Northern Inyo Hospital Administrator John Halfen called it “the most bogus complaint he’s ever seen in his 35 years in hospital administration.” Halfen referred to a wrongful termination lawsuit filed by former radiologist, Dr. John Nesson, a current resident of Mammoth lakes.
The San Francisco law firm of Jeffer Mangels Butler & Marmaro represent Nesson. Mammoth Attorney Rick Wood has the role as local counsel. Nesson’s lawsuit was filed in Inyo Superior Court January 15th. A press release was delivered to local media on Tuesday and the actual suit was served to Northern Inyo Hospital’s local attorney Doug Buchanan today (Wednesday). He declined comment and referred us to the lawyer who represents the hospital’s insurance carrier. Attorney Carlo Coppo will handle this case of alleged wrongful termination. Coppo told KSRW, “We don’t comment on pending litigation. We’re prepared to defend the hospital.”
The press release that announces Dr. Nesson’s lawsuit states that he wants damages for breach of contract and other allegations. The release says, “Dr. John Nesson believes his contract to provide radiology services was terminated because he complained about improper safety and privacy practices and other problems at the hospital.” The release says Nesson believes his termination was in violation of the terms of his services agreement.
The release goes on to say that Dr. Nesson had his hospital privileges suspended and contract terminated in the first quarter of 2009 after he claims he made a number of “complaints, reports and grievances to the District and its medical staff about the care, services and conditions at the District’s Radiology Department facilities.”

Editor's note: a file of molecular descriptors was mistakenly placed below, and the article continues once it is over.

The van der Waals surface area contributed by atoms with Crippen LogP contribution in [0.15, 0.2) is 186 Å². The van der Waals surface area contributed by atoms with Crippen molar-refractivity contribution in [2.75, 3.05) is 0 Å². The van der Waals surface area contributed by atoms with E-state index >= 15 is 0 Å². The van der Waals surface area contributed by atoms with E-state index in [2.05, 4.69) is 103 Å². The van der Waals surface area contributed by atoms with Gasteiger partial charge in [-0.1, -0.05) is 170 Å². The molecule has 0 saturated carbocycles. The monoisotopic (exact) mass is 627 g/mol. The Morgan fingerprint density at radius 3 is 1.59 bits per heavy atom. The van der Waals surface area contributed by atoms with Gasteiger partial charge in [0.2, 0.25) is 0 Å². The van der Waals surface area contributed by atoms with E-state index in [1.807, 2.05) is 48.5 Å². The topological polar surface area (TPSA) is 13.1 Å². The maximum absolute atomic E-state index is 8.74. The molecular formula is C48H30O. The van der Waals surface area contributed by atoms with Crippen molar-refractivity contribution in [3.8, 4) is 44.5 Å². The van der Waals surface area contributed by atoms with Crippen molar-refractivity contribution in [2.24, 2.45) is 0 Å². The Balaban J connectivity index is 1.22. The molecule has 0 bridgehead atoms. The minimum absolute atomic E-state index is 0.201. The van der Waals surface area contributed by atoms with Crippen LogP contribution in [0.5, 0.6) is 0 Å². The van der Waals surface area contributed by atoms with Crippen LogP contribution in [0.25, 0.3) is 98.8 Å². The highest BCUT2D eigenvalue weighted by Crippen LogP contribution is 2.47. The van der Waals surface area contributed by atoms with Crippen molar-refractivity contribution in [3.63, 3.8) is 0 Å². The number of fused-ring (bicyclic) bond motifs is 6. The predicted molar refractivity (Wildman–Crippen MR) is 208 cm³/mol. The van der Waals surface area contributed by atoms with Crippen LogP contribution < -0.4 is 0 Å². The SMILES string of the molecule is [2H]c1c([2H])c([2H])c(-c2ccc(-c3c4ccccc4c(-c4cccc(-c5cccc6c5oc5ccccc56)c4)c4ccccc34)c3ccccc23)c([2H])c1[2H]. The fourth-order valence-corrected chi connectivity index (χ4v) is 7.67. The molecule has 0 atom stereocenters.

Nesson alleges that the hospital district failed to observe proper patient medical privacy practices, had inaccurate, unreliable and unsafe transcription procedures and failed to efficiently credential radiologists working on a temporary basis. Nesson also alleges that the hospital needed to upgrade outdated and inefficient equipment. However, it was during Nesson’s tenure at the hospital that a new radiology building was constructed and fully equipped.
Nesson claims his termination cost him “wages, benefits and other forms of income, as well as harming his reputation and affecting his future employment opportunities.”
Again, hospital attorneys have declined to comment but Administrator John Halfen described Nesson’s complaint as the most bogus he has seen in his 35 years on the job.